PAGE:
’’There are stories that you can’t let go of, that bind you when you stumble across them and it’s necessary that they are told to untie a little
bit of the history.’’
LatinoBuzz spoke to 37-year old Guatemalan director Jayro Bustamante about his first feature film, “Ixcanul.” The film recently received the Silver Bear
Alfred Bauer Prize at Berlinale for a film that “opens new perspectives on cinematic art,” making it the first film from Guatemala to ever do so. Its
success at Berlin proved to be a good omen for Bustamante when Ixcanul was awarded the Mayahuel prize for Best Latin American film and Best Director at
the 30th International Film Festival of Guadalajara in México. “Ixcanul” is the story about María, a 17 year-old Mayan Kaqchikel girl that lives with her
parents in a coffee plantation on the side of an active volcano in Guatemala. Her hand in marriage has been promised to Ignacio while her heart is with
perpetual dreamer Pepe. Despite being an indigenous woman, María will try to change her destiny and believes the modern world she had always dreamt of will save her life.
Latinobuzz: Where was the idea born to write “Ixcanul”? Why did you want to tell this story?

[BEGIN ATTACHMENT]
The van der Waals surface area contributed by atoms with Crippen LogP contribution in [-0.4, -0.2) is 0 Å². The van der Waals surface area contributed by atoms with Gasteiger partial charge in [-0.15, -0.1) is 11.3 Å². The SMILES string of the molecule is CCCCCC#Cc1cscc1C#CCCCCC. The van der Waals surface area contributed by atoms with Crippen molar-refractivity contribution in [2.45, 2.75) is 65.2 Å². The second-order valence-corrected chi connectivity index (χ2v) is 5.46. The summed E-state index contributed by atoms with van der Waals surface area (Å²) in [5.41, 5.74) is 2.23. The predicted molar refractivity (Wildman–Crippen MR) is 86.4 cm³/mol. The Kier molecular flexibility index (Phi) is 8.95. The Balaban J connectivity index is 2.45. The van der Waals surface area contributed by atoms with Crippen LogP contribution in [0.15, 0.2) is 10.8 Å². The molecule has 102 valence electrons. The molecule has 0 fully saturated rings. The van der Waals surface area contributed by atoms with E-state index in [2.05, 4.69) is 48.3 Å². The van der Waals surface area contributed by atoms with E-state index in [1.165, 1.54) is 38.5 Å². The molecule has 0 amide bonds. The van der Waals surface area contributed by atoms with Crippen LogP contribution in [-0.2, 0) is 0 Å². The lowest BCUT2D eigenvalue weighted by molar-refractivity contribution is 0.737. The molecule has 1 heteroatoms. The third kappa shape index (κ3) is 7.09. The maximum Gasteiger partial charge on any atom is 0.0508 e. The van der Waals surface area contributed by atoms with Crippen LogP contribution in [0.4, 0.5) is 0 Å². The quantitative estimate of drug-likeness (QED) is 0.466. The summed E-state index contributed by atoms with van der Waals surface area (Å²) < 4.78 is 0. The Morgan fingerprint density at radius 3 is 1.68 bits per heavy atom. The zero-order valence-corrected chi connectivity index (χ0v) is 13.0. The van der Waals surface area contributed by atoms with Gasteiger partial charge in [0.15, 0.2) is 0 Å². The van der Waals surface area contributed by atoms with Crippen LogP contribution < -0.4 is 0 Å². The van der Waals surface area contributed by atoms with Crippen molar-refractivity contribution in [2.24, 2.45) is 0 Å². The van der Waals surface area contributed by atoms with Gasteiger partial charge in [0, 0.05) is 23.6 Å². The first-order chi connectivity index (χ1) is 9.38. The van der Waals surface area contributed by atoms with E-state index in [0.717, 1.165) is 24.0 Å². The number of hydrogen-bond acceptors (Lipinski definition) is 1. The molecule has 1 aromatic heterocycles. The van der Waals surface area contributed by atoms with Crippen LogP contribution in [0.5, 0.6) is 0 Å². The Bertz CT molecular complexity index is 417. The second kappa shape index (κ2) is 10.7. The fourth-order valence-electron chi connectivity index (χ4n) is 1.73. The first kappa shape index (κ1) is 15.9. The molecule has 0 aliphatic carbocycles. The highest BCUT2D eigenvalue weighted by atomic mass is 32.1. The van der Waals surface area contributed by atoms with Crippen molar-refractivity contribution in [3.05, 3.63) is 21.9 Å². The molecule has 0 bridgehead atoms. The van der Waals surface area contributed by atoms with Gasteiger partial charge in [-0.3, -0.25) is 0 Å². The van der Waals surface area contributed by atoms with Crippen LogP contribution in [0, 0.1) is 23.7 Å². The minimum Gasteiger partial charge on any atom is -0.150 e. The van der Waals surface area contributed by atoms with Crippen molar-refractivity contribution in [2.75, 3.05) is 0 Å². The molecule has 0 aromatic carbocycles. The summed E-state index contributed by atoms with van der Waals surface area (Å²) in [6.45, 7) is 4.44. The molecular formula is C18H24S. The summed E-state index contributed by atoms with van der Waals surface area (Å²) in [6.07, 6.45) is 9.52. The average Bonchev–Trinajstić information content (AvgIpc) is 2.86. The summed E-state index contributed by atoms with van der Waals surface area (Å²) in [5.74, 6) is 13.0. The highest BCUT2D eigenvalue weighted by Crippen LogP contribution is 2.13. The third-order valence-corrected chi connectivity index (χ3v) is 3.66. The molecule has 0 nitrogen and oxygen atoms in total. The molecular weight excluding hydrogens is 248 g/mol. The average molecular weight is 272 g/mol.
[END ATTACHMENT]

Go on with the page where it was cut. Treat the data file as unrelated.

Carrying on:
It was born from the meeting with María, the real María. “Ixcanul” is a story extracted from the real life facts of this character, there is a large quantity
of fiction, but the problem, the cherry-on-top, of the film’s drama comes from Maria’s life, and when I met her I found out that I was standing in
front of a person who was in a completely powerless, but at the same time she was carrying a special wisdom to be able to live beyond that. This was the
LatinoBuzz: Ixcanul means the force inside the volcano…
Yes, Ixcanul means volcano. The Mayan languages are conceptual and the concept is this force that boils within and that just wants to release and explode.
You, yourself as a filmmaker, what do you think is this inner force is that compels you to tell stories?
It is something that I have always liked doing and there are stories that you can’t let go of, that bind you when you stumble across them and it’s
necessary that they are told to untie a little bit of the history.
LatinoBuzz: Tell me a little bit about the actors, I understand you used people from the community where you filmed, how was directing non-professional actors? What are the advantages and disadvantages?